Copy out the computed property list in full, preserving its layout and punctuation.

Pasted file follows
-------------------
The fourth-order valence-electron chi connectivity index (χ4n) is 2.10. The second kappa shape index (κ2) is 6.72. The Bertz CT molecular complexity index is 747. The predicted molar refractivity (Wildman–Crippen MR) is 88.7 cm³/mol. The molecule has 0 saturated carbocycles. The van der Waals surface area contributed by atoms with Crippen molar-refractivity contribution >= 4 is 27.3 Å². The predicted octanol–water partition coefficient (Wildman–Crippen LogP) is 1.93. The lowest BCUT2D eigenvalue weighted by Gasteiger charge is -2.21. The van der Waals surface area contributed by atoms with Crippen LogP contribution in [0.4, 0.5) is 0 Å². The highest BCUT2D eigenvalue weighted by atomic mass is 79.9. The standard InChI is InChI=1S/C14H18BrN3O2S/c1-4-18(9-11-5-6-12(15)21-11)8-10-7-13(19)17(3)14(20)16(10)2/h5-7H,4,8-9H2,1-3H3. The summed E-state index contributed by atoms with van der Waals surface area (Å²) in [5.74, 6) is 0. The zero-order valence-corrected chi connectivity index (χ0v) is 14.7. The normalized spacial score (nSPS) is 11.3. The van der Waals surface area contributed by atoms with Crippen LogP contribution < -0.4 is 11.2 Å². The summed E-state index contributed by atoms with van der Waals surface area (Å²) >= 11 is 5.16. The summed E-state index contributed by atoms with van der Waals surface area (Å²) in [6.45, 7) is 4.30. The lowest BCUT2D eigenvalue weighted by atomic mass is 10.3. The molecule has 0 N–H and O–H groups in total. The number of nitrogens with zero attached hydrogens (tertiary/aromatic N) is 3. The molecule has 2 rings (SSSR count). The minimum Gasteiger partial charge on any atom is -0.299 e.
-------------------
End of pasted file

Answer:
The fourth-order valence-electron chi connectivity index (χ4n) is 2.10. The second kappa shape index (κ2) is 6.72. The Bertz CT molecular complexity index is 747. The predicted molar refractivity (Wildman–Crippen MR) is 88.7 cm³/mol. The molecule has 0 saturated carbocycles. The van der Waals surface area contributed by atoms with Crippen molar-refractivity contribution >= 4 is 27.3 Å². The predicted octanol–water partition coefficient (Wildman–Crippen LogP) is 1.93. The lowest BCUT2D eigenvalue weighted by Gasteiger charge is -2.21. The van der Waals surface area contributed by atoms with Crippen LogP contribution in [0.4, 0.5) is 0 Å². The highest BCUT2D eigenvalue weighted by atomic mass is 79.9. The standard InChI is InChI=1S/C14H18BrN3O2S/c1-4-18(9-11-5-6-12(15)21-11)8-10-7-13(19)17(3)14(20)16(10)2/h5-7H,4,8-9H2,1-3H3. The summed E-state index contributed by atoms with van der Waals surface area (Å²) in [5.74, 6) is 0. The zero-order valence-corrected chi connectivity index (χ0v) is 14.7. The normalized spacial score (nSPS) is 11.3. The van der Waals surface area contributed by atoms with Crippen LogP contribution < -0.4 is 11.2 Å². The summed E-state index contributed by atoms with van der Waals surface area (Å²) >= 11 is 5.16. The summed E-state index contributed by atoms with van der Waals surface area (Å²) in [6.45, 7) is 4.30. The lowest BCUT2D eigenvalue weighted by atomic mass is 10.3. The molecule has 0 N–H and O–H groups in total. The number of nitrogens with zero attached hydrogens (tertiary/aromatic N) is 3. The molecule has 2 rings (SSSR count). The minimum Gasteiger partial charge on any atom is -0.299 e.